Thanksspinning: The Ergs! — Upstairs/Downstairs

News / Special Features / November 23, 2016

In what has become an annual Thanksgiving celebration here at Modern Vinyl, our team of writers each reflect on an album that, fittingly, they’re thankful for. These reflections are in every way a personal spin on a traditional look at a release and we’re excited to share this series of unique recollections with you throughout the week.

My name is Nick Spacek. I am a writer for Modern Vinyl.

The record I’m thankful for is The Ergs!’s “Upstairs/Downstairs.”


In record collecting, there’s the concept of the “white whale,” meaning the record for which you’re always on the lookout, no matter how rare or elusive it may be. The Ergs!’s Upstairs/Downstairs isn’t that sort of record for me. For one, it’s readily available on vinyl for a reasonable price. And secondly, I already have a copy.

The Ergs! themselves, however, are my white whale. I’m sure we all have bands of whom we’re big fans, but never saw live. I’m not talking about bands that broke up before we were born or had their heyday when we were still in middle school. I’m talking about bands which are discovered at the tail end of their run, and thus impossible to ever see. The Ergs! released Upstairs/Downstairs in May of 2007. I bought the record right around the early part of 2008, and the nearest they came to me on that tour was a three hour drive away. I didn’t go, hoping that their next tour would swing closer.

There was no next tour. The band played their farewell show in November of 2008. They reunited to play the Fest last month, as well as an appearance on the Chris Gethard Show earlier in the year, but that seems to be it.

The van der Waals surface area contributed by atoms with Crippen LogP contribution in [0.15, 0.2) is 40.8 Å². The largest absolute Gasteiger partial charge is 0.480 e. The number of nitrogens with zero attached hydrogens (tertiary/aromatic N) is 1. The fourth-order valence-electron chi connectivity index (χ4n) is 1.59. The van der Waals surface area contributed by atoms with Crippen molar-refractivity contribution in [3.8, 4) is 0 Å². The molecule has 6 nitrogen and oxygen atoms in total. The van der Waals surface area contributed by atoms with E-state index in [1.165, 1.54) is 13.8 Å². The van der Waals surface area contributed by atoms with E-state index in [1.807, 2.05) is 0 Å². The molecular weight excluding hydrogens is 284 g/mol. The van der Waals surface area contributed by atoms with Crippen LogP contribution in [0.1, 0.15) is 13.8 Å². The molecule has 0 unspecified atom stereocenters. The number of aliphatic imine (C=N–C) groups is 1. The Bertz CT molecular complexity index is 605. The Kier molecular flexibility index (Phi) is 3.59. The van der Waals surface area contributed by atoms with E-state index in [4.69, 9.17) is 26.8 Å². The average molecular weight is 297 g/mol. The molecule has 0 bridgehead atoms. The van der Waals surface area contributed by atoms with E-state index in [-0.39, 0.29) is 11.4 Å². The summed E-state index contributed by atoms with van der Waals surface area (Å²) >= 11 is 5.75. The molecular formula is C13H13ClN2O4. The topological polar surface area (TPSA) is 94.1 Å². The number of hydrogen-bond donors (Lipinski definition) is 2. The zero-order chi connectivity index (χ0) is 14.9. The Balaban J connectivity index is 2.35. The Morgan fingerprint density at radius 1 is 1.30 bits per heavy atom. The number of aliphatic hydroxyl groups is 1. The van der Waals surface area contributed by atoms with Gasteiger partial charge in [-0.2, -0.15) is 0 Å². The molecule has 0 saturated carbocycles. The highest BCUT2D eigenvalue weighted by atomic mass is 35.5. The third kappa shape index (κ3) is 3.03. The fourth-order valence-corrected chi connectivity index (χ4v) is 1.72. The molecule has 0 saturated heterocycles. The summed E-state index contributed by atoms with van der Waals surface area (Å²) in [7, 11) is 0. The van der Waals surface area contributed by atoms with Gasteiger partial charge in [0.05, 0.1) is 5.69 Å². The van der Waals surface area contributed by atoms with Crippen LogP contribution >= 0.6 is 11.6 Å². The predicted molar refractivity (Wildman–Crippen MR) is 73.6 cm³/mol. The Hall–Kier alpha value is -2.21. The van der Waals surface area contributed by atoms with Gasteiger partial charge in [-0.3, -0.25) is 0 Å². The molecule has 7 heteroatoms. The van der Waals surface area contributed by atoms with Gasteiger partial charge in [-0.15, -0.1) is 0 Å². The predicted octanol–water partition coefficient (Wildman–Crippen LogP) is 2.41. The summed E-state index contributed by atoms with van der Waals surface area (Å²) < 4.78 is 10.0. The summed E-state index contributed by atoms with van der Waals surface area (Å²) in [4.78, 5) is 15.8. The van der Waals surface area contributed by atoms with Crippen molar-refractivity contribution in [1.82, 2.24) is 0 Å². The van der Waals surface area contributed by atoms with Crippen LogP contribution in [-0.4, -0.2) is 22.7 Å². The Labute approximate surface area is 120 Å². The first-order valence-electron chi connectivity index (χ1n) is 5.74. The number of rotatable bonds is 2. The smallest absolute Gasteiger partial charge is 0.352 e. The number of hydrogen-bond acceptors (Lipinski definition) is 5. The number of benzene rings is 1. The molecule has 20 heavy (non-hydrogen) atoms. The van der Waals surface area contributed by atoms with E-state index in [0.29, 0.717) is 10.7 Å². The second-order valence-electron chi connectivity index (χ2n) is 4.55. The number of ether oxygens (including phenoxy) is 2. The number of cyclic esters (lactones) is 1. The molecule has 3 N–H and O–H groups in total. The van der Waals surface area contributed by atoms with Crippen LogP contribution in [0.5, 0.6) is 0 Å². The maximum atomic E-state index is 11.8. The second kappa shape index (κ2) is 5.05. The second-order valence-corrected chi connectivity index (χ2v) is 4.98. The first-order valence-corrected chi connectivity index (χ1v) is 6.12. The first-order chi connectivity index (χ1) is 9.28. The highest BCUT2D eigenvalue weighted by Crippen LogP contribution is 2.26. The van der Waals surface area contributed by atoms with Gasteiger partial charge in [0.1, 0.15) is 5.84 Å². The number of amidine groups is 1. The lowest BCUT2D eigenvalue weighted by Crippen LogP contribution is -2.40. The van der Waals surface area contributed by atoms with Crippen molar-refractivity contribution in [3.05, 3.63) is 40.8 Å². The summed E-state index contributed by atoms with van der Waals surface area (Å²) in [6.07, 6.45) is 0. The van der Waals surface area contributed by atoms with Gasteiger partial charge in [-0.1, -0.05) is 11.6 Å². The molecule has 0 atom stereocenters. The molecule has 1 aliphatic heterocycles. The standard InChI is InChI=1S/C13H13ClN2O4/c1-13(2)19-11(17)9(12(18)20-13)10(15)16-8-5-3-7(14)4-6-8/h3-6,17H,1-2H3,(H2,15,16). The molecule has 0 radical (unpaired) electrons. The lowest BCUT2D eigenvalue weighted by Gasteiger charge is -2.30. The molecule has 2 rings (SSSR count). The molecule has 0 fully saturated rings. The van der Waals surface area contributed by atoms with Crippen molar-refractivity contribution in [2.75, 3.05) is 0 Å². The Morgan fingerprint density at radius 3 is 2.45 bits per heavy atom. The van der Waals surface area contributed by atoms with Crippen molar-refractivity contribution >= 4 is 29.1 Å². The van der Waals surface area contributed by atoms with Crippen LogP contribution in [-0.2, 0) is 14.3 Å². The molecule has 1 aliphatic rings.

It bums me out, because I love these songs. All the Ergs! albums are fantastic, but there’s something about the way these songs are put together which makes me lose my mind every time it’s on the turntable. The opening triptych of “Your Cheated Heart,” “2nd Foundation,” and “Boston, Mass” kills me, and might be my favorite opening to an album ever.

“Your Cheated Heart” is a fast and dirty opening cut, which was a hallmark of their catalog, wherein you’d get grabbed by the ears and pulled headlong into the record. “2nd Foundation” has a frantic guitar line that still ranks as my favorite thing to hear when paired with the machine gun rat-tat-tat of the drum accents. “Boston, Mass” might be the only Del Fuegos tribute song to exist, but it’s done right.

“Bike Shoppe” is as near to Descendents/ALL perfection as the Ergs! ever got. I mean, the band’s pop-punk was glorious, but they leaned more toward the pop than the punk, and when they got the dirtiness of the Stephen Egerton guitar sound on this cut, it was homage done right.

“Books About Miles Davis” is a song about which I’ve written before, and it’s one of those little songs which exist for no other point than to build to an amazing — if only seconds-long — jam. You sing along, then get excited, then freak out for 10 seconds, then the song’s over. But it’s finished to make way for a song which I’m proud to say I once played in its entirety on the radio: the 18-minute title track, which is epic and ridiculous, and yet still catchy and never once do I feel like shutting it off. I kind of find myself wishing it would last a little longer, and there’s really no greater compliment I can pay a record.

While I’ve never seen the Ergs!, my love of them has led to the many Mikey Erg bands, like Worriers and his solo releases, as well as the Chris Gethard Show, for which he is the drummer of the house band; along with bassist Joe Keller’s other projects, including the very excellent surf-punks, Night Birds. It’s a case of possibly never catching my white whale, but given the many discoveries along the way, I can’t say I’m terribly upset.


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Nick Spacek
Nick Spacek was once a punk, but realized you can’t be hardcore and use the word “adorable” as often as he does. Nick is a self-described “rock star journalist,” which is strange, considering he’s married with four cats and usually goes to bed by 9. This is just further proof that you can’t trust anyone online.






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